I recently wrote about a huge, monster French press of coffee at Lyon Hall. It was $7 there during brunch, but you can get the exact same thing if you order a Large French Press ($4.25) at Northside Social. I came here during a weekday morning with a friend, armed with laptops, and nursed this tub-o-coffee for what must have been an hour. It’s a mix of Counter Culture coffee beans, and it’s gooooood coffee.
Last night I realized I’d scarcely eaten a thing all day long, so called in an order at Northside Social (I advise against doing this – neither the person who answered the phone, nor the cashier (who might have been the same person) was very friendly, although it may have been one troubled soul just having a bad day).
There’s a reason that calling in orders may not be the best idea here: is Northside Social *ever* not crowded? At 8 PM on a Friday evening, it was packed. That would be understandable at a “normal” restaurant, but keep in mind this place used to be Murky Coffee, and it isn’t *that* far removed, architecturally, from what Murky used to be. The crowds here amaze me.
The Friday Soup listed on their website is Seafood Chowder. They didn’t have it and I’m glad they didn’t – a Bowl of Bacon and Corn Chowder ($5.50, probably should have been discounted a dollar since it was ordered with a sandwich) was just terrific – two paper containers of delicious, hearty chowder, loaded with potatoes, carrots, and what surely must have been house made bacon-styled meat (really more like pancetta). If you’re ever here, and they have this chowder, get it – you’ll love it.
I showed this review to a friend (who had tasted the chowder), and the dialogue went as follows:
“You liked the chowder?”
“Don’t you think it tasted like boiled bacon water?”
“The Italian Grilled Cheese” ($9.50) wasn’t a huge sandwich in terms of dimensions, but what was there was stuffed with salumi and cheese: Montasio (very rare in these parts), provolone, ricotta, soppresatta, coppa, Prosciutto di Parma, tomato marmalade, pesto, and pickled hot peppers on focaccia, served with some Route 11 potato chips. I know this thing sounds impossibly busy and huge, but it really wasn’t; in fact, it was downright elegant for having so many ingredients. Highly recommended, and I would get this again in a heartbeat.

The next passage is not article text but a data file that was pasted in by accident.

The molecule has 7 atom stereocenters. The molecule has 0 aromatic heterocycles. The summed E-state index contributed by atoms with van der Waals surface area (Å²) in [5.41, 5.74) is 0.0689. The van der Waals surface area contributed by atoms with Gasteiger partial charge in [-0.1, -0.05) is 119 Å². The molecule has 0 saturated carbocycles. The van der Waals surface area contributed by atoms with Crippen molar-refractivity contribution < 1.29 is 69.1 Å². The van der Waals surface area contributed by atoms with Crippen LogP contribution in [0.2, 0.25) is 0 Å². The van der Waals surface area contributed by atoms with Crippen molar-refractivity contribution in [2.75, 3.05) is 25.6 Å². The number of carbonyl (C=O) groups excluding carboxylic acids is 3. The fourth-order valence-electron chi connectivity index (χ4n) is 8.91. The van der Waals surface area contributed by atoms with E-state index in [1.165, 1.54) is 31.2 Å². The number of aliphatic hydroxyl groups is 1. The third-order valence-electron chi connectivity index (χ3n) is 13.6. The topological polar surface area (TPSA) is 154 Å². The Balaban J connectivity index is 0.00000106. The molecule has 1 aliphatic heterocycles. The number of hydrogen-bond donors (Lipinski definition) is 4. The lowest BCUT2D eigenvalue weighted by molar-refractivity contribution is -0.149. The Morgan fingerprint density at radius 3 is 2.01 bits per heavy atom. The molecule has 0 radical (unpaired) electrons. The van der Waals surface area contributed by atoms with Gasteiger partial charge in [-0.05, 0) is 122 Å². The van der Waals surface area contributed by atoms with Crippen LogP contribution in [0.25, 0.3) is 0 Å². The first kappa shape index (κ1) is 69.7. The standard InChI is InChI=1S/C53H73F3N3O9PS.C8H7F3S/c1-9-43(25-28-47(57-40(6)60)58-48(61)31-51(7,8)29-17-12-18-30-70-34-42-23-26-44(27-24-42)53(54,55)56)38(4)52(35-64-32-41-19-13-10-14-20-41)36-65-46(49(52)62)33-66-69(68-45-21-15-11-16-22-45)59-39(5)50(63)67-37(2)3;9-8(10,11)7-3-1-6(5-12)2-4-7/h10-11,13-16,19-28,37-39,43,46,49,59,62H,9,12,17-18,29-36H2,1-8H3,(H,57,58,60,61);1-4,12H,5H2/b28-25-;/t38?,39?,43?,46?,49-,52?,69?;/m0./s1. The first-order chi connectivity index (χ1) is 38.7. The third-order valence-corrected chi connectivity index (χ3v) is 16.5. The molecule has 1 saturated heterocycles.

And, of course I’d need some breakfast the next morning, so I got a Bag of Counter Culture Espresso Toscano ($14). I’ve discussed this at length here, but I think Counter Culture is too light for home use unless you have *really* good equipment, and that includes boiling hot water; my Cuisinart Grind and Brew (with Pause and Pour!) just doesn’t get the water hot enough to extract what it needs to extract from these delicate beans. They asked me if I wanted a free cup of coffee since I purchased a bag of beans, and I said no because it was in the evening – there’s an item on my receipt that says “NO MAKE” with a charge of $4.00.
But that charge was surely for the Couscous Salad, which I thought sure was marked as $3.00, not $4.00, but I’m going from memory so I may be wrong. Regardless, the fine-looking couscous was quite literally inedible: it had either turned from age (it did not smell fermented), or had been tainted by some external factor. I thought it might have been a sensitivity to cilantro (which I don’t have), but my friend (who does) said no, it smelled like nail polish remover. There was something very wrong with this couscous, and it was discarded.
With my new Counter Culture beans, I did have a pleasant breakfast of Banana Chai Loaf ($3.00), a piece of pound cake, sugared at the perimeter, and tasting more strongly of chai than banana. It survived the day (and night) better than a Walnut Coffee Cake Muffin ($2.75) which was well-made, but just too dry to be pleasant (don’t ever pass judgment on a baked good that’s at least a day old – this muffin was probably quite good the day before).
With tax and tip, my “late-night snack” came out to $45.63. Ouch! But, couscous aside, it was worth every penny.